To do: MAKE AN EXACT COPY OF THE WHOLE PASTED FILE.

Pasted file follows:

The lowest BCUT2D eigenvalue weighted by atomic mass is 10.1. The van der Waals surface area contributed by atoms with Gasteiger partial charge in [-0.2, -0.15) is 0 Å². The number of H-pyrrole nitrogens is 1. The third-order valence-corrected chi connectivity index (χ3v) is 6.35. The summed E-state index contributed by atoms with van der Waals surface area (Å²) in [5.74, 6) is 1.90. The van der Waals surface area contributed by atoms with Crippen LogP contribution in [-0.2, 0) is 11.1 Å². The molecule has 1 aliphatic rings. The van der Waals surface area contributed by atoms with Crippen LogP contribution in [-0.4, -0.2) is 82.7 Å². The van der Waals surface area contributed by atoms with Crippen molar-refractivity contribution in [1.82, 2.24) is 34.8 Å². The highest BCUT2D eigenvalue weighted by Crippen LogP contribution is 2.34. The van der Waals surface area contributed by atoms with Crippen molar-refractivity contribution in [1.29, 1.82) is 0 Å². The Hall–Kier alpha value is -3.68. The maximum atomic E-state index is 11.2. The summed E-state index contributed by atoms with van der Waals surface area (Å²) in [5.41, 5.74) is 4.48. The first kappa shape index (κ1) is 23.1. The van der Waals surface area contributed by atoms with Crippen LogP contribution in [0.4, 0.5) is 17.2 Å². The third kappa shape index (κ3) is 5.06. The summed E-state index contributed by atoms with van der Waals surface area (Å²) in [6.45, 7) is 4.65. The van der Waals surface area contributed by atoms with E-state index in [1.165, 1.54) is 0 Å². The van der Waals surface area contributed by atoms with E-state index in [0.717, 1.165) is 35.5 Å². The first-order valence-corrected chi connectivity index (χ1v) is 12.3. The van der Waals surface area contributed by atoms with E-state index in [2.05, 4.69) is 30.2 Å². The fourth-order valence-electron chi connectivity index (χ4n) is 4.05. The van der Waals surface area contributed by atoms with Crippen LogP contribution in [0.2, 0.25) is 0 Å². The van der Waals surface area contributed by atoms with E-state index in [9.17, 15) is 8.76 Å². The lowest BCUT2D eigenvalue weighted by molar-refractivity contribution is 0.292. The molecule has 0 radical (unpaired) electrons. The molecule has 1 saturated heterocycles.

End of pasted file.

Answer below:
The lowest BCUT2D eigenvalue weighted by atomic mass is 10.1. The van der Waals surface area contributed by atoms with Gasteiger partial charge in [-0.2, -0.15) is 0 Å². The number of H-pyrrole nitrogens is 1. The third-order valence-corrected chi connectivity index (χ3v) is 6.35. The summed E-state index contributed by atoms with van der Waals surface area (Å²) in [5.74, 6) is 1.90. The van der Waals surface area contributed by atoms with Crippen LogP contribution in [-0.2, 0) is 11.1 Å². The molecule has 1 aliphatic rings. The van der Waals surface area contributed by atoms with Crippen LogP contribution in [-0.4, -0.2) is 82.7 Å². The van der Waals surface area contributed by atoms with Crippen molar-refractivity contribution in [1.82, 2.24) is 34.8 Å². The highest BCUT2D eigenvalue weighted by Crippen LogP contribution is 2.34. The van der Waals surface area contributed by atoms with Crippen molar-refractivity contribution in [1.29, 1.82) is 0 Å². The Hall–Kier alpha value is -3.68. The maximum atomic E-state index is 11.2. The summed E-state index contributed by atoms with van der Waals surface area (Å²) in [5.41, 5.74) is 4.48. The first kappa shape index (κ1) is 23.1. The van der Waals surface area contributed by atoms with Crippen LogP contribution in [0.4, 0.5) is 17.2 Å². The third kappa shape index (κ3) is 5.06. The summed E-state index contributed by atoms with van der Waals surface area (Å²) in [6.45, 7) is 4.65. The van der Waals surface area contributed by atoms with E-state index in [1.165, 1.54) is 0 Å². The van der Waals surface area contributed by atoms with E-state index in [0.717, 1.165) is 35.5 Å². The first-order valence-corrected chi connectivity index (χ1v) is 12.3. The van der Waals surface area contributed by atoms with E-state index in [2.05, 4.69) is 30.2 Å². The fourth-order valence-electron chi connectivity index (χ4n) is 4.05. The van der Waals surface area contributed by atoms with Crippen LogP contribution in [0.2, 0.25) is 0 Å². The van der Waals surface area contributed by atoms with E-state index in [9.17, 15) is 8.76 Å². The lowest BCUT2D eigenvalue weighted by molar-refractivity contribution is 0.292. The molecule has 0 radical (unpaired) electrons. The molecule has 1 saturated heterocycles.